Distorted Sense of Self Tied to ADHD
Years of intention or unintentional masking can muddy one’s sense of self. Undiagnosed individuals may try to cover up what’s really going on for them or be disconnected from a cohesive sense of self. Those with a diagnosis may spend so much energy trying to blend in that they come to question their identity. They feel cut off from who they are under the mask.
“I got diagnosed at 34 and I have been subconsciously masking for so long that I’m still struggling to find out who I really am, years after my diagnosis,” a reader said. “The hardest part about masking is not being able to acknowledge all the things I really need help with, down to the absolute basics of life: keeping myself clean, feeding myself, even getting out of bed.”
What to Do About ADHD Masking
If you recognize that your ADHD masking is tied to debilitating shame and low self-esteem, talk to a medical professional. Therapy can help you break out of negative thinking patterns, explore issues of deficiency that lead to masking, and improve your ability to be authentic with others.
Unhealthy ADHD masking develops as a coping strategy to relieve uncomfortable feelings and may well be deeply embedded in how a person functions in their daily life. Learning to unmask and share your genuine self with others can take some time, but it’s a worthwhile process that can improve the quality of your work, your social interactions, and your relationships. “I gave up masking in front of my friends and family,” one reader told us. “I find that I’m much happier, sleep better, and don’t feel as anxious.”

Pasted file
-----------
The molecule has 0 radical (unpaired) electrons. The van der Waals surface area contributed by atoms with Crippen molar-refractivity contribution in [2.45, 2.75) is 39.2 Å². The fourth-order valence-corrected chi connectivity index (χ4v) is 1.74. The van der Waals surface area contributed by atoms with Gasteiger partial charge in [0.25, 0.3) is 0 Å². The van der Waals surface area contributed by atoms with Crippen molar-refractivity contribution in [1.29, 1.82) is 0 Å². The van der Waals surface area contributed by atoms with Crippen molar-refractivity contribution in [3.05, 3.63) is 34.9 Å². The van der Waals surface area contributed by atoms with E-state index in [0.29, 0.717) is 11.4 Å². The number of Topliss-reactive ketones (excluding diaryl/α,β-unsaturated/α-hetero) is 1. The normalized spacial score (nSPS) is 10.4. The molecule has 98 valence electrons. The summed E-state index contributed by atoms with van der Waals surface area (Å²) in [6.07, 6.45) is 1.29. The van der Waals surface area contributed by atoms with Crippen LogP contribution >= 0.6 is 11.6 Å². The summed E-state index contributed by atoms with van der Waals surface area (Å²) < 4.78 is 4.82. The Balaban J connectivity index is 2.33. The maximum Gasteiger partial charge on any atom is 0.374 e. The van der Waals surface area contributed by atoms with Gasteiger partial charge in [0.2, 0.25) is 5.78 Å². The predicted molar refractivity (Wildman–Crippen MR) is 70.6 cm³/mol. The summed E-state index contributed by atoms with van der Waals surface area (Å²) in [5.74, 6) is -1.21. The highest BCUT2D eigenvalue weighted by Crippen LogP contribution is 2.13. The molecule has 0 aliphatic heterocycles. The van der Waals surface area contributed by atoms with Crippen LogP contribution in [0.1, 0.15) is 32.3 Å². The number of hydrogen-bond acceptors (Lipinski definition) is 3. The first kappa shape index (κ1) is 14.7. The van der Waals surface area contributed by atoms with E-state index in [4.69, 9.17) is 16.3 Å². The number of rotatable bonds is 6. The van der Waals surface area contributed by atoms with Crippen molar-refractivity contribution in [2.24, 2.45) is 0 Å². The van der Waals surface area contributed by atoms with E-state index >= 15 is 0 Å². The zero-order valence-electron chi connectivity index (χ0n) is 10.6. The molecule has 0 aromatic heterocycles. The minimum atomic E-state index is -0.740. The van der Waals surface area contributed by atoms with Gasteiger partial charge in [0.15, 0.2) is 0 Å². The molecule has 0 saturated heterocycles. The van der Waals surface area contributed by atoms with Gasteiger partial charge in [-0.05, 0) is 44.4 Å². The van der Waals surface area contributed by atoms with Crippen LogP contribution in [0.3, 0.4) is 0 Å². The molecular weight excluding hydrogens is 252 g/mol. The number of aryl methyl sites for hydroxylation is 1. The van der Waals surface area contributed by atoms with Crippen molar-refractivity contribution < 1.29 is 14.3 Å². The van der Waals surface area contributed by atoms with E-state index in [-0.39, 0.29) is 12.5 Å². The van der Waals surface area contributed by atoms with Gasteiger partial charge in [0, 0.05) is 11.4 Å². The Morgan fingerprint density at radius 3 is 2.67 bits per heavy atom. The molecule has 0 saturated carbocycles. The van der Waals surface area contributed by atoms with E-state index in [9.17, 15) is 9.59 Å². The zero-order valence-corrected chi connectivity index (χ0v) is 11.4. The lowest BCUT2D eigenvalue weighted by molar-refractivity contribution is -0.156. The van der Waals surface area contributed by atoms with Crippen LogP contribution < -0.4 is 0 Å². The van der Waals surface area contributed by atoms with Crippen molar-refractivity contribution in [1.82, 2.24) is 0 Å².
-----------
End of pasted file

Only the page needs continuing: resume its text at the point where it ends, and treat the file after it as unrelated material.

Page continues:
Here are four steps to begin the unmasking process.
1. Consider all the ways you mask your ADHD and why. Awareness is key. What parts of yourself do you actively work to shield from view? Which of these would make you anxious if brought into the light? How do you try to keep up appearances? Many people overcompensate because their current strategies are not as helpful as they would like. Do you do this? Consider the ways that masking differs from healthy strategies you have in place to manage ADHD symptoms.
2. Think of healthier habits. If you weren’t masking, what else would you be doing? What obstacles or fears interfere with making different, genuine choices about your behaviors or responses? Would it be helpful for you to speak with someone to explore the habit of masking, brainstorm alternatives, and practice using them? Do you need to rethink your personal expectations or set boundaries at work or at home? Your needs – and potential solutions – will become apparent as you consider these questions, identify the ways you mask your ADHD, and break down the purpose of your masking.
3. Surround yourself with people who love and support you. Talk to your loved ones about ADHD, your specific needs, and how you like to be supported. Being yourself will come naturally when you’re around people who accept you for who you are. ADHD support groups are great places to share experiences and receive encouragement. As you start to unmask, be prepared for potentially negative reactions from others in your life who are not accustomed to the real you. Don’t let their reactions bring you down. Follow your own path to living fully with ADHD. This is where you will find your self-esteem and joy.